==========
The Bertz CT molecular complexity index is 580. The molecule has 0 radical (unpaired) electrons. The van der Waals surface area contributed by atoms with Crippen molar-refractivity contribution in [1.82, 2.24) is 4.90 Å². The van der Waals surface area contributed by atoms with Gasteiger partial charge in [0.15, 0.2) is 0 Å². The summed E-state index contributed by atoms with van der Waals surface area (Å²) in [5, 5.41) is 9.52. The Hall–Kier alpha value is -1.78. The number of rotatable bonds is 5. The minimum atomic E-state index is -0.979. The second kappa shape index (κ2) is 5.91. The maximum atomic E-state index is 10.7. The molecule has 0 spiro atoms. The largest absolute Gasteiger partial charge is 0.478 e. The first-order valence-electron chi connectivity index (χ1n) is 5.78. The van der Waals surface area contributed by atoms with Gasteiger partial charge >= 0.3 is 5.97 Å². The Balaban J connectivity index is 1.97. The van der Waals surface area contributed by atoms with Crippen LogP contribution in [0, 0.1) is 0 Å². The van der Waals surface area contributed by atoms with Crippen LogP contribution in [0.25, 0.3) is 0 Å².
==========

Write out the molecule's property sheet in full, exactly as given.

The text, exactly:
The Bertz CT molecular complexity index is 580. The molecule has 0 radical (unpaired) electrons. The van der Waals surface area contributed by atoms with Crippen molar-refractivity contribution in [1.82, 2.24) is 4.90 Å². The van der Waals surface area contributed by atoms with Gasteiger partial charge in [0.15, 0.2) is 0 Å². The summed E-state index contributed by atoms with van der Waals surface area (Å²) in [5, 5.41) is 9.52. The Hall–Kier alpha value is -1.78. The number of rotatable bonds is 5. The minimum atomic E-state index is -0.979. The second kappa shape index (κ2) is 5.91. The maximum atomic E-state index is 10.7. The molecule has 0 spiro atoms. The largest absolute Gasteiger partial charge is 0.478 e. The first-order valence-electron chi connectivity index (χ1n) is 5.78. The van der Waals surface area contributed by atoms with Gasteiger partial charge >= 0.3 is 5.97 Å². The Balaban J connectivity index is 1.97. The van der Waals surface area contributed by atoms with Crippen LogP contribution in [0, 0.1) is 0 Å². The van der Waals surface area contributed by atoms with Crippen LogP contribution in [0.25, 0.3) is 0 Å².